Have you recently felt that there is something wrong with the brake of your car? There might be some scraping or grinding noise while applying brakes or the vehicle might be pulling to one side when you try to slow it down. There can be many signs to let you know that the brake system of your car is failing. Whatever be the problem, the first requirement to accurate diagnosis is understanding the main components of a braking system, and how these work together to provide braking power. The various components of a typical car braking system are explained below.
Brake Pads and Shims
When you apply your brakes, the calipers push the brake pads against to the brake rotors, reducing the speed of the car in order to bring it to a stop. It is true that the brake pads are the main components of a braking system. However, the rotors are equally important here. Brake pad shims are used to cut down the noise and vibration caused while applying brakes. The shims are usually made of rubber or metal, and would be placed in between the calipers and pads. In addition to cutting down vibration and noise, titanium shims also protect brake calipers and fluid from excessive heat damage.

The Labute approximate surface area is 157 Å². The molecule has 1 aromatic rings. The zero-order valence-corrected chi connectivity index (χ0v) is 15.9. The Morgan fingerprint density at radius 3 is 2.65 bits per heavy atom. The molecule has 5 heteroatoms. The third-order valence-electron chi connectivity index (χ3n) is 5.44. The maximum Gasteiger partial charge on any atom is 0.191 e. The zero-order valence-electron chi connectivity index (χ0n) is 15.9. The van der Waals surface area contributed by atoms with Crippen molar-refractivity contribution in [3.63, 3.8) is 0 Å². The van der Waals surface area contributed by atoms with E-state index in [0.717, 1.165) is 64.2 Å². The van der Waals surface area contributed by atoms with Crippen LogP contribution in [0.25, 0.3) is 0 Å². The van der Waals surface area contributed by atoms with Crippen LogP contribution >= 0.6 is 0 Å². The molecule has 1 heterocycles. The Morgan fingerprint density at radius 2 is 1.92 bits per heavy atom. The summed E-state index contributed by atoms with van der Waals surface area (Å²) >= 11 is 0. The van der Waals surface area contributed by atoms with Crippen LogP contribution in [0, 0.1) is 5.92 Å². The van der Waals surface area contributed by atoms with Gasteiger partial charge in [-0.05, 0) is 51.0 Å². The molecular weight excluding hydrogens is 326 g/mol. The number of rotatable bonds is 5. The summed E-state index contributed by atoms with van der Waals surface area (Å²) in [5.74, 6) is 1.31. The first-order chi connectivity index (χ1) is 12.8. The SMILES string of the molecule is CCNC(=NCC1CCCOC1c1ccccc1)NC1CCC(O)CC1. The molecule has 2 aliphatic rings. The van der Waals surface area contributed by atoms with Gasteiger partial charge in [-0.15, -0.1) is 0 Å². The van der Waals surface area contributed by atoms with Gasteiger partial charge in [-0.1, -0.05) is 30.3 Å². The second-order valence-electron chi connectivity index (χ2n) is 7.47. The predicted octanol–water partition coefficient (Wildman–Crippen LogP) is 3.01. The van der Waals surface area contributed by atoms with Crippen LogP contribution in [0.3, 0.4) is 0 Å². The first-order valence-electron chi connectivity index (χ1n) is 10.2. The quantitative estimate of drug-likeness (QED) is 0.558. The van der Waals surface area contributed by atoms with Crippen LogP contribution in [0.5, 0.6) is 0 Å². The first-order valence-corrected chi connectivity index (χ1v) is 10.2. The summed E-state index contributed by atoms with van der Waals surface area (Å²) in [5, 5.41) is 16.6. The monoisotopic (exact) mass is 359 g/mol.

Troubleshooting Brake Pads
For the braking system of your car to function properly, the brake pads should absorb enough heat and energy. The efficiency of the brake pad would be reduced when there is too much wear. This can adversely affect the stopping power of any car. When the brake pads are worn out, respective indicators emit a scraping sound to let you know that these need replacing. Always make sure that the brake pads are replaced in pairs, or you will definitely have another can of worms to deal with later on.
Brake rotors are also called brake discs. Rotors spin with the wheel, and when the brake pads clamp down on them, they stop the wheel from spinning. This means that brake rotors are just as important as brake pads, if not more. Most rotors are made from cast iron, as this material can disperse heat very effectively, which is vital to avoiding brake fade and overheating. In high-performance vehicles, ceramic rotors are preferred for their lightness and stability at high speeds and temperatures. These rotors are more expensive when compared to the typical cast iron rotor.